What We Feel Is Not Who We Are – from Henri Nouwen’s Bread for the Journey

Our emotional lives move up and down constantly.  Sometimes we experience great mood swings: from excitement to depression, from joy to sorrow, from inner harmony to inner chaos.  A little event, a word from someone, a disappointment in work, many things can trigger such mood swings.  Mostly we have little control over these changes.  It seems that they happen to us rather than being created by us.

Thus it is important to know that our emotional life is not the same as our spiritual life.  Our spiritual life is the life of the Spirit of God within us.  As we feel our emotions shift we must connect our spirits with the Spirit of God and remind ourselves that what we feel is not who we are.  We are and remain, whatever our moods, God’s beloved children.

For further reflection…

“Hear my cry, O God; listen to my prayer.  From the ends of the earth I call to you, I call as my heart grows faint; lead me to the rock that is higher than I.” – Psalm 61: 1, 2

**

Saint of the Day

St. Bridget

Lived: (1303?-1373) | Feast Day: Thursday, July 23, 2015

From age seven on, Bridget had visions of Christ crucified. Her visions formed the basis for her activity—always with the emphasis on charity rather than spiritual favors.She lived her married life in the court of the Swedish king Magnus II. Mother of eight children (the second eldest was St. Catherine of Sweden), she lived the strict life of a penitent after her husband’s death.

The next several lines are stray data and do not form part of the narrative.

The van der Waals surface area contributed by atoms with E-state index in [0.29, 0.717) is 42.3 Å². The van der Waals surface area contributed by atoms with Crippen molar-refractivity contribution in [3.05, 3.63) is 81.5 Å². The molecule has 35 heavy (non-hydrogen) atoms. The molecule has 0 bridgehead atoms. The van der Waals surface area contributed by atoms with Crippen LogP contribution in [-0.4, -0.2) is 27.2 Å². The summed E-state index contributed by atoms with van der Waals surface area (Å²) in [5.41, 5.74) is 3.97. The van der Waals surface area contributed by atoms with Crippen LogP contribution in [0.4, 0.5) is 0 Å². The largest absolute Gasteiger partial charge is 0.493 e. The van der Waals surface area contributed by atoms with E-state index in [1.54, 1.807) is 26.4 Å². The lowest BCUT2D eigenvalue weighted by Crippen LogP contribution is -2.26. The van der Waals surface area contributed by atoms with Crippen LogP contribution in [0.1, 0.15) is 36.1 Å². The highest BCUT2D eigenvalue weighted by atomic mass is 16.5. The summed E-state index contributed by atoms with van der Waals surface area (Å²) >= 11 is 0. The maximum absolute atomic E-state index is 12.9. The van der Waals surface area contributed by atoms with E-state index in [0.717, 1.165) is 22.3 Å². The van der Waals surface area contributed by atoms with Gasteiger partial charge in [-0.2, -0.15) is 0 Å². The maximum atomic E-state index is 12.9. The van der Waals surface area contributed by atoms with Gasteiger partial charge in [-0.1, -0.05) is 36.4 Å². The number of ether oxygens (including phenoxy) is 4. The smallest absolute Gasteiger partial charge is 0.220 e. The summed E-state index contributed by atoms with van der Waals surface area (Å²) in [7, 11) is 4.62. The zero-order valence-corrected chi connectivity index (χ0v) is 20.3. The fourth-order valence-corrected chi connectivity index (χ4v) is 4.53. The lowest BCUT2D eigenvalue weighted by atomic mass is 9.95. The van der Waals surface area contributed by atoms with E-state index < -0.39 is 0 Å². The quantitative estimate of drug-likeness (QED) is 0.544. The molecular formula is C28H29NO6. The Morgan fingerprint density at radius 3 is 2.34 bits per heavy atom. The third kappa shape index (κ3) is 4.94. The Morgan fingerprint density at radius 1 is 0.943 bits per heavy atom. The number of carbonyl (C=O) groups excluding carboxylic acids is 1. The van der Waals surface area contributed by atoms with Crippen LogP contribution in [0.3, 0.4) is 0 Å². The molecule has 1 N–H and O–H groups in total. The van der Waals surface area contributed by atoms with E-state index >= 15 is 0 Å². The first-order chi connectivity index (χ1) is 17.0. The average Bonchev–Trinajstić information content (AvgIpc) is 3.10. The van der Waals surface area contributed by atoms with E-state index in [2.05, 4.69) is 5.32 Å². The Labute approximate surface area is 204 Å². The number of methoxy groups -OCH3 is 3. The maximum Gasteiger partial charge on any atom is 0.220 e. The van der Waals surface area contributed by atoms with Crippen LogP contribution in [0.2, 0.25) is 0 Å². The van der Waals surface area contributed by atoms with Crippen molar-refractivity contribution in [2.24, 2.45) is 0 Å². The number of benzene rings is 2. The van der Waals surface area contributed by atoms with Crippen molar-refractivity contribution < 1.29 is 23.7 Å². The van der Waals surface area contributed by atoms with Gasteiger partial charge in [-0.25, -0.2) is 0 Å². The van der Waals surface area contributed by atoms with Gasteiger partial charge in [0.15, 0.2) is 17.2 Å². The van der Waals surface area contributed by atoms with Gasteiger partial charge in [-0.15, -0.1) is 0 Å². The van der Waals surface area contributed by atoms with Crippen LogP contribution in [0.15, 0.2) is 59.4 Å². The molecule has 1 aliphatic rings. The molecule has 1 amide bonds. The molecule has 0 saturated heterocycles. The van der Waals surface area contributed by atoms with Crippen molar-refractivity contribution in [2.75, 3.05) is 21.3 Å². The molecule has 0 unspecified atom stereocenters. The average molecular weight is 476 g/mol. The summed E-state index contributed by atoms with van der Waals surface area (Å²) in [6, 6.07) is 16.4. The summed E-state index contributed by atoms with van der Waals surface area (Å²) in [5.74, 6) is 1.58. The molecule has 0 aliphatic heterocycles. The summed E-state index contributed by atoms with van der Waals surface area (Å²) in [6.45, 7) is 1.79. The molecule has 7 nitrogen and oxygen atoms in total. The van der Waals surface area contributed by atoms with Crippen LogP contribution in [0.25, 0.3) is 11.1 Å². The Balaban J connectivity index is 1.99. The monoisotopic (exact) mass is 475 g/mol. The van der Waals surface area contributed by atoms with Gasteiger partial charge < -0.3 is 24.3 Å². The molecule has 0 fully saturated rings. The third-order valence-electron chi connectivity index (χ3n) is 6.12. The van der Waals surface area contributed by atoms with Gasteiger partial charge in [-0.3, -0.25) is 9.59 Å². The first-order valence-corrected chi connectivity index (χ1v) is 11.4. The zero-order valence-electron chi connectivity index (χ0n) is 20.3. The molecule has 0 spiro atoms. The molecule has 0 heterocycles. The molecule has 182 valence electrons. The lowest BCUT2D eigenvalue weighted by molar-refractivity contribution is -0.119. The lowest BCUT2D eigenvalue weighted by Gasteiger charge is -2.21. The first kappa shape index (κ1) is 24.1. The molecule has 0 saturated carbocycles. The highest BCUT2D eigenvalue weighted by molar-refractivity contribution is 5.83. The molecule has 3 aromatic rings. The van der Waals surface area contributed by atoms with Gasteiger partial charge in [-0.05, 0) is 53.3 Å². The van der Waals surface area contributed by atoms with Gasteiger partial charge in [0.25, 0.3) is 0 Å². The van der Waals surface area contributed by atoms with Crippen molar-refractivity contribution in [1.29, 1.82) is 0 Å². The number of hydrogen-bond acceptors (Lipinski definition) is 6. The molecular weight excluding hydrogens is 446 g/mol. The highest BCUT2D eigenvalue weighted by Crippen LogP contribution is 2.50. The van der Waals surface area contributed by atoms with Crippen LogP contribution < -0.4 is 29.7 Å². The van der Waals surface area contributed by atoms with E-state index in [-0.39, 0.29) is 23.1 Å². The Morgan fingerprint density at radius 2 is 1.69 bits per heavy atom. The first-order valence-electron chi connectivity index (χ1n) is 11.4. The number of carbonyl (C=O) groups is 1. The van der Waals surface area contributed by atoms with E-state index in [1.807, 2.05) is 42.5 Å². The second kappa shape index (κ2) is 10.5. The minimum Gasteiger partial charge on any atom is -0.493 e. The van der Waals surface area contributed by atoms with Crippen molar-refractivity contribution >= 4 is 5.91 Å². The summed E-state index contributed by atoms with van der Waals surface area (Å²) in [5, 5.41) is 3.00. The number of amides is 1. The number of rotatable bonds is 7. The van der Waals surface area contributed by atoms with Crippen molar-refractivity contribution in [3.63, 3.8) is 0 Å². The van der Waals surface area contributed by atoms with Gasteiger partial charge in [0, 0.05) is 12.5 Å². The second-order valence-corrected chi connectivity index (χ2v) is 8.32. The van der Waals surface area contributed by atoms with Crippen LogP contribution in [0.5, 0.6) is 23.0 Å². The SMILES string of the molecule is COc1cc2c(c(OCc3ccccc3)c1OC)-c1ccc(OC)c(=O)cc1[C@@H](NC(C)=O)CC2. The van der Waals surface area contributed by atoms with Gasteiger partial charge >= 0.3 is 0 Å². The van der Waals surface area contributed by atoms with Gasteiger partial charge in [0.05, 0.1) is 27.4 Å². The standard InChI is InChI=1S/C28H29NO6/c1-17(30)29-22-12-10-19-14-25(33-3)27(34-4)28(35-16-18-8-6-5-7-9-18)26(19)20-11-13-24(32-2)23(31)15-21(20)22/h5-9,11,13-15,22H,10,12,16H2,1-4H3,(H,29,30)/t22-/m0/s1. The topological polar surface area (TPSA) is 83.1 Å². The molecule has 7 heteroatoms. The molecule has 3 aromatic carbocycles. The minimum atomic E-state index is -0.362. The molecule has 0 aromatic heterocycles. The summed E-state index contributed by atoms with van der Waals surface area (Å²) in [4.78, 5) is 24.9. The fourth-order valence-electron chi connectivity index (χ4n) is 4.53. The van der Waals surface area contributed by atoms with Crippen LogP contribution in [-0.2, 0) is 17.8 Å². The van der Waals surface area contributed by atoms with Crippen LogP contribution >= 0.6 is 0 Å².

Bridget constantly strove to exert her good influence over Magnus; while never fully reforming, he did give her land and buildings to found a monastery for men and women. This group eventually expanded into an Order known as the Bridgetines (still in existence).

In 1350, a year of jubilee, Bridget braved a plague-stricken Europe to make a pilgrimage to Rome. Although she never returned to Sweden, her years in Rome were far from happy, being hounded by debts and by opposition to her work against Church abuses.

A final pilgrimage to the Holy Land, marred by shipwreck and the death of her son, Charles, eventually led to her death in 1373. In 1999, she, Saints Catherine of Siena (April 29) and Teresa Benedicts of the Cross (Edith Stein, August 9) were named co-patronesses of Europe.

Comment:
Bridget’s visions, rather than isolating her from the affairs of the world, involved her in many contemporary issues, whether they be royal policy or the years that the legitimate Bishop of Rome lived in Avignon, France. She saw no contradiction between mystical experience and secular activity, and her life is a testimony to the possibility of a holy life in the marketplace.
Quote:
Despite the hardships of life and wayward children (not all became saints), Margery Kempe of Lynn says Bridget was “kind and meek to every creature” and “she had a laughing face.”
Advertisements